51 percent of all American workers make less than $30K a year.

    It’s a miracle that many even have $1000 saved.

    Another perspective: 51% of all American jobs pay less than $30K a year.

    (Somewhat static analysis, but not off by much, I believe): More education by American workers does little to change the fact that 51% of all American jobs pay less than $30K a year.

    In fact, it’s more likely as Neoliberalism intensifies and spreads wider and deeper into the country, that percentage of ‘$30K/yr or less’ jobs will go higher than 51%.

    More (this will get you a job, but necessarily enlightenment) education is just any man and woman for himself and herself, as that percentage ascends.

  12. optimader

    re: Spike Lee Sounds Off on Chi-Raq, Gun Violence, and Rahm Chicago (furzy mouse)

    A point of clarification. Is that the same Spike Lee who made navy enlistment commercials when economic conditions were resulting in recruitment goal deficits amongst the 17-21yo blacks? See the world! bomb some of it!
    Navy Recruitment Command spokeswoman Lt. Cmdr. Karen Jeffries said recruitment last year fell 7,000 short of the goal, though it has since rebounded.

    “Spike may attract a younger audience than our previous commercials did. Perhaps Spike can give us a different edge. I know he has a different look and feel.

    “It’s faster paced, different camera angles. He gets what we’re trying to sell.”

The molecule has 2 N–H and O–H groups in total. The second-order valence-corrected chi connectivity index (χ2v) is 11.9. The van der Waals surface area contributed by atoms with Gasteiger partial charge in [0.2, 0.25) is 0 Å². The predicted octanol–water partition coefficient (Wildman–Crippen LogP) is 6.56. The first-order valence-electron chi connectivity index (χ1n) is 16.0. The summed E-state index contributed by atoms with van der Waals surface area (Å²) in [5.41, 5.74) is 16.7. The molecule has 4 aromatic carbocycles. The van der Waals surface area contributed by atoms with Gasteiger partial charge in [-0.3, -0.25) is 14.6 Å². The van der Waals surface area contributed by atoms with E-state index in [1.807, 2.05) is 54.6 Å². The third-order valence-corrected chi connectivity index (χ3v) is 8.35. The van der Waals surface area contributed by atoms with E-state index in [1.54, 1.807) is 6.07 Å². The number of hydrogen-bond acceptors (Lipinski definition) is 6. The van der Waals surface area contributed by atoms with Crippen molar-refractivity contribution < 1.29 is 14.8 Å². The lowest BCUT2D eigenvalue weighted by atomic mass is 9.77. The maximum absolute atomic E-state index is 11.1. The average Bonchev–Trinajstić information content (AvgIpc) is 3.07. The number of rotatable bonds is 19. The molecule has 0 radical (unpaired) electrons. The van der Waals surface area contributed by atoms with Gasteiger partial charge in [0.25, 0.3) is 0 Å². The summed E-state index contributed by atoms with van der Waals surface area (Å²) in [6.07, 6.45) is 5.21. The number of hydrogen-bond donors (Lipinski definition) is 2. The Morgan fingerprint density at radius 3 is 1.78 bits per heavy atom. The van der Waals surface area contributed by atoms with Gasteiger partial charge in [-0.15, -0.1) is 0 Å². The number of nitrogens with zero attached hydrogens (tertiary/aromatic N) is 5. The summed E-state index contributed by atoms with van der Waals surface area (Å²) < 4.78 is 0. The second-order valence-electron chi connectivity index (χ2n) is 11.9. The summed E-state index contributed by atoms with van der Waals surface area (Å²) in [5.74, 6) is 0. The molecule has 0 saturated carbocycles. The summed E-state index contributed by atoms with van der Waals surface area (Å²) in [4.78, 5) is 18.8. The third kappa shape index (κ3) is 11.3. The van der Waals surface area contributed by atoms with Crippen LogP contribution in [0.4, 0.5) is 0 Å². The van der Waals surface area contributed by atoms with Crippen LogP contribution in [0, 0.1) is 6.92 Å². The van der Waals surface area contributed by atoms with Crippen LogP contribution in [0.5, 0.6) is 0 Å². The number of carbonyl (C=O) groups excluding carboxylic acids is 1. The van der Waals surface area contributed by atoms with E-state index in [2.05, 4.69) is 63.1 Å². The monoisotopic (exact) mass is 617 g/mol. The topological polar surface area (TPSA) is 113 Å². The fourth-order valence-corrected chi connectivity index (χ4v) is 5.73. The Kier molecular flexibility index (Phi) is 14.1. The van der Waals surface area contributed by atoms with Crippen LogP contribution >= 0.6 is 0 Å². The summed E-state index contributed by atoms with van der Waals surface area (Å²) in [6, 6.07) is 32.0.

The 30-second spots zero in on:

    *Sailors in a rock band.

    *The “hard-core” Navy SEALs.

    *A homecoming celebration for a returning sailor.

    *Exotic travel opportunities.

    *Life after the Navy.

    …”The commercials will be shown on TV during NBA and NFL games; on the cable stations MTV, BET, ESPN and Comedy Central; and on youth-oriented primetime shows like “Buffy the Vampire Slayer.”

    Yeah, I think it’s the same guy. exotic travel opportunities!, that was my favorite.

    Black on Black violence by Chicago gangs is a way overdue story to be told, maybe just not by an opportunist from Brooklyn wearing “blazing-orange Air Jordans” (come on…really?), we’ll see.

    1. Chris in Paris

      I’m fair-skinned so I say this with trepidation but I never felt Spike Lee represented anyone but himself and his own wishes. Kind of typical opportunist of the “misleadership class” as some people say. He’s made some pretty great movies though.

  13. Jim Haygood

    Britain’s Tony the Spiv masters the art of the Hillary non-apology (Daily Mail article):

    [Blair] replied: ‘You know whenever I’m asked this I can say that I apologise for the fact that the intelligence I received was wrong.